Corbin Doak has created a plethora of resources for anyone to use. They include fliers and invitations, posters and much more. But I’m getting ahead of myself! Corbin has graciously agreed to tell us about his website, Bahai-ideas.site, what it offers and how it came to be. Here’s our conversation:
Baha’i Blog: Can you tell us a little about yourself?
My name is Corbin Doak. I am a husband, father, graphic and website designer, and a Baha’i. I was born in the state of Maine and pioneered with my family to the Island of Kauai when I was 13 years old. I pioneered in Asia for 11 years. While there I met my wife and started a family. About 5 years ago we decided to move to Hawaii. We now live on the beautiful Hawaii Island.
Edward Broomhall (1941-2020)
Entering the lounge room of Edward and Noel Broomhall’s flat in Haifa, was like stepping into Aladdin’s Cave.
Intriguing paintings and photographs of many different scenes adorned the walls. Suspended from the ceiling were exotic lamps probably from the bazaars of Turkey.
Balanced on coffee tables were books on fascinating subjects, some even of the pop-up variety. Collections of toys were piled up topsy-turvy in woven baskets. Models of mechanical people on shelves created tiny worlds of fun.
CDs of the latest music were set available to play. Racks of antique postcards kept visitors busy for ages. Weavings covered chairs. Persian carpets seemed to unite the whole colourful ensemble. Book shelves were full: novels, non-fiction, Baha’i books
And there, smiling in his arm chair, was collector-in-chief, Edward Broomhall. He would rise to lovingly hug his visitors, welcoming us into his extraordinary room.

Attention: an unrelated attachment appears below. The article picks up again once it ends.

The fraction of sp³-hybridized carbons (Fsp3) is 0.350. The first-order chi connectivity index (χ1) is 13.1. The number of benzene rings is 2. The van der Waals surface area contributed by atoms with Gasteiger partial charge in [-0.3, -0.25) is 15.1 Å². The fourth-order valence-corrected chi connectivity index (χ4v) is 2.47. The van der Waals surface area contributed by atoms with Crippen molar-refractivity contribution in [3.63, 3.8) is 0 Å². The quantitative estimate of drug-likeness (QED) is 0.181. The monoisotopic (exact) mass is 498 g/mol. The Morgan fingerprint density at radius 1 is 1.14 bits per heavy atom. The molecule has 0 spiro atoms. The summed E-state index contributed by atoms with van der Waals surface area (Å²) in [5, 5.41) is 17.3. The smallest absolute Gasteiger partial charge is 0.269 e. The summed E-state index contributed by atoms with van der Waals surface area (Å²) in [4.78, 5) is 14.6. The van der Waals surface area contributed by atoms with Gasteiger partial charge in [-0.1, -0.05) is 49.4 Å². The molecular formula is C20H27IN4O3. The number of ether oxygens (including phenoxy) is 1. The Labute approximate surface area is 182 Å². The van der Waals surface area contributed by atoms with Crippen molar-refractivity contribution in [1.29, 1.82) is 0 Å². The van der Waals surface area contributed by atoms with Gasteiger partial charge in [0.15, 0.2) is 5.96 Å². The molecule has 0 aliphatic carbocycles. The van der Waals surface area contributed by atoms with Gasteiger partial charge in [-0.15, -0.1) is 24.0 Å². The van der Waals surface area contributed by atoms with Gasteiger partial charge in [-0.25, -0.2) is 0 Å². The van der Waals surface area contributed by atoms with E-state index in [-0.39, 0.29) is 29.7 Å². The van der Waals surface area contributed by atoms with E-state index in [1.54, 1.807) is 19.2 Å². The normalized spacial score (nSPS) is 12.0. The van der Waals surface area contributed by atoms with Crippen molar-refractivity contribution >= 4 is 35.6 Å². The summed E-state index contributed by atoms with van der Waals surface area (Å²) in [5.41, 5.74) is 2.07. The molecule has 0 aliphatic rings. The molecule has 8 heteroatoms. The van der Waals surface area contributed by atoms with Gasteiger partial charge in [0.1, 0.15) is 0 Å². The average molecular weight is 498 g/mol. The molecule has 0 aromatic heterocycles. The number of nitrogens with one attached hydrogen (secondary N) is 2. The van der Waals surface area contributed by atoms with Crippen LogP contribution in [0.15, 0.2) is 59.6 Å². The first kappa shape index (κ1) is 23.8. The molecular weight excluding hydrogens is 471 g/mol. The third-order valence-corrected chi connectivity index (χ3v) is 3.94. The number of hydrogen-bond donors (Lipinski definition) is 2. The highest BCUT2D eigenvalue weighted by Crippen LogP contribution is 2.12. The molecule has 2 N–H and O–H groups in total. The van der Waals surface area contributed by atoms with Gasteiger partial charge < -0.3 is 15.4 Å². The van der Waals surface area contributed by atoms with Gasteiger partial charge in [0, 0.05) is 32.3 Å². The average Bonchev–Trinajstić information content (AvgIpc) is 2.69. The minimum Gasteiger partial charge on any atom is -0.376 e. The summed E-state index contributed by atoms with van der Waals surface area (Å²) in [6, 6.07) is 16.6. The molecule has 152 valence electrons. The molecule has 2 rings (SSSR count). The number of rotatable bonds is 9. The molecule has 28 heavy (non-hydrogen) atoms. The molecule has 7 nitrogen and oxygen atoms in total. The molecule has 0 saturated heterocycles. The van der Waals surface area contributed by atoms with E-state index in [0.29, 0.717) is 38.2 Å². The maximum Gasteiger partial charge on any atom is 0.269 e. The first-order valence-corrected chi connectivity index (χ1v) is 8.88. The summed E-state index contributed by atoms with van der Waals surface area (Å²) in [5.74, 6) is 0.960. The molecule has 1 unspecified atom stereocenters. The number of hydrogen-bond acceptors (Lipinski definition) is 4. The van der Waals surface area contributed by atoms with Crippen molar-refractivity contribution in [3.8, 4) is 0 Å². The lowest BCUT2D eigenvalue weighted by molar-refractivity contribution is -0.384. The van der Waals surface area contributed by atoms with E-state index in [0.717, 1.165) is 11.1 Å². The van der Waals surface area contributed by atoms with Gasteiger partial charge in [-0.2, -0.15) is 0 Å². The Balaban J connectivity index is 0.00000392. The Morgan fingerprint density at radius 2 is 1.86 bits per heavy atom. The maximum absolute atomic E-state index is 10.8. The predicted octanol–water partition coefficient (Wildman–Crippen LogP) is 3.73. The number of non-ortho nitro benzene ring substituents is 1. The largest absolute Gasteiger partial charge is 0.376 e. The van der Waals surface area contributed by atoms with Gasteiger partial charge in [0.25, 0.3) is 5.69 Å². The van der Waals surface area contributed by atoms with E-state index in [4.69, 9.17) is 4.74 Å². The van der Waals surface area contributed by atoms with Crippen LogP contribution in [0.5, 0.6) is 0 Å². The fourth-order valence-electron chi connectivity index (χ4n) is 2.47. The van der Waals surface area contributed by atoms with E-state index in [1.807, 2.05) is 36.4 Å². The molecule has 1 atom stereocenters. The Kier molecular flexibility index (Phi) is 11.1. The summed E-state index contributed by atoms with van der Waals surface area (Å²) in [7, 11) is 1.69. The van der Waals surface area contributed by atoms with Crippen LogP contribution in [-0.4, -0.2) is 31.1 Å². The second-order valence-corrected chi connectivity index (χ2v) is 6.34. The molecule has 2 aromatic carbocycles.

Darling Edward, as we would call him out of his earshot, is now no doubt inhabiting some sort of oriental-Pacific paradise of a room in the Abha Kingdom.
Edward Mac James Broomhall, a world citizen from Australia, aged 79, passed away peacefully on – and how this symmetry would please him— 10/10/2020. Continue reading
In The Dawn-Breakers, the Bab quotes a well-known Islamic tradition that states, “Treasures lie hidden beneath the throne of God; the key to those treasures is the tongue of poets.” June Perkins’ book of poems, Illuminations, written in honor of the bicentenary anniversaries of the Births of Baha’u’llah and the Bab, seems to meet that description.
Illuminations contains 19 poems, one story, and is accompanied by the art of Ruha and Minaira Fifita. Some of the poems harken back to the days of The Dawn-Breakers and others are timeless in their setting but as a collection, June has deftly sewn them all together: each poem is a jewel, the collection is a well-arranged piece of jewelry.
June tells us all about her book in this interview and we hope you enjoy our conversation:
Baha’i Blog: Could you please tell us a little bit about yourself and your work as a poet?
Poetry has been a lifelong friend, through thick and thin, from my youngest brother’s acquired head injury to living through Cyclone Yasi and its aftermath and encountering the trials and joys of life.
I think of poets as canaries flying into the darkness of human experience to emerge with balls of light. Poetry, as well as being a way to make meaning of experiences, is a powerful way to pay tribute to all we might be grateful in our lives, from people to places, to a sense of the Divine, or a Great Spirit, we may call God. Continue reading